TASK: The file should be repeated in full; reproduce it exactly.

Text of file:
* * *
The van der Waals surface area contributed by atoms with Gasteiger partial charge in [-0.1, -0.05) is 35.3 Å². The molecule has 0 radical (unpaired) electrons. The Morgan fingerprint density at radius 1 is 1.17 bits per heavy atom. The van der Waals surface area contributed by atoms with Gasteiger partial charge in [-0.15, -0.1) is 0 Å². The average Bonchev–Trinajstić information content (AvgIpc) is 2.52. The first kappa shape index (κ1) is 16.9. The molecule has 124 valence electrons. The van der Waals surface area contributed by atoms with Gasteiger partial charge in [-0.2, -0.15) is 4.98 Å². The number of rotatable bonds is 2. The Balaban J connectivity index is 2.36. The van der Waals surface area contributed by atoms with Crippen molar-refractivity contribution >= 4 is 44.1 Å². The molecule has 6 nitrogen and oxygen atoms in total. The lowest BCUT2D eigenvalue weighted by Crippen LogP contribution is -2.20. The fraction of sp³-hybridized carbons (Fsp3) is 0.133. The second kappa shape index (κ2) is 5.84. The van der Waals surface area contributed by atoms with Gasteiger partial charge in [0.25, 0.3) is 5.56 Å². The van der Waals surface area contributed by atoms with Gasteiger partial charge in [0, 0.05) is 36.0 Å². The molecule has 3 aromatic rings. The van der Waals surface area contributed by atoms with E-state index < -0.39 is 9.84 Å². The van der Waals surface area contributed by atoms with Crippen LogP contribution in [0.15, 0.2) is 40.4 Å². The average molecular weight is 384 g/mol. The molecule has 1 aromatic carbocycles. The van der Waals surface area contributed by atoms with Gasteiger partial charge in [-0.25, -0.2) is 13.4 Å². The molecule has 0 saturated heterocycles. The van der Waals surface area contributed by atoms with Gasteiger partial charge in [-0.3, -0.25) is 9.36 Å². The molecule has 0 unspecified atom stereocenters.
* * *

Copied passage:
The van der Waals surface area contributed by atoms with Gasteiger partial charge in [-0.1, -0.05) is 35.3 Å². The molecule has 0 radical (unpaired) electrons. The Morgan fingerprint density at radius 1 is 1.17 bits per heavy atom. The van der Waals surface area contributed by atoms with Gasteiger partial charge in [-0.15, -0.1) is 0 Å². The average Bonchev–Trinajstić information content (AvgIpc) is 2.52. The first kappa shape index (κ1) is 16.9. The molecule has 124 valence electrons. The van der Waals surface area contributed by atoms with Gasteiger partial charge in [-0.2, -0.15) is 4.98 Å². The number of rotatable bonds is 2. The Balaban J connectivity index is 2.36. The van der Waals surface area contributed by atoms with Crippen molar-refractivity contribution >= 4 is 44.1 Å². The molecule has 6 nitrogen and oxygen atoms in total. The lowest BCUT2D eigenvalue weighted by Crippen LogP contribution is -2.20. The fraction of sp³-hybridized carbons (Fsp3) is 0.133. The second kappa shape index (κ2) is 5.84. The van der Waals surface area contributed by atoms with Gasteiger partial charge in [0.25, 0.3) is 5.56 Å². The van der Waals surface area contributed by atoms with Gasteiger partial charge in [0, 0.05) is 36.0 Å². The molecule has 3 aromatic rings. The van der Waals surface area contributed by atoms with E-state index < -0.39 is 9.84 Å². The van der Waals surface area contributed by atoms with Crippen LogP contribution in [0.15, 0.2) is 40.4 Å². The average molecular weight is 384 g/mol. The molecule has 1 aromatic carbocycles. The van der Waals surface area contributed by atoms with Gasteiger partial charge in [-0.25, -0.2) is 13.4 Å². The molecule has 0 saturated heterocycles. The van der Waals surface area contributed by atoms with Gasteiger partial charge in [-0.3, -0.25) is 9.36 Å². The molecule has 0 unspecified atom stereocenters.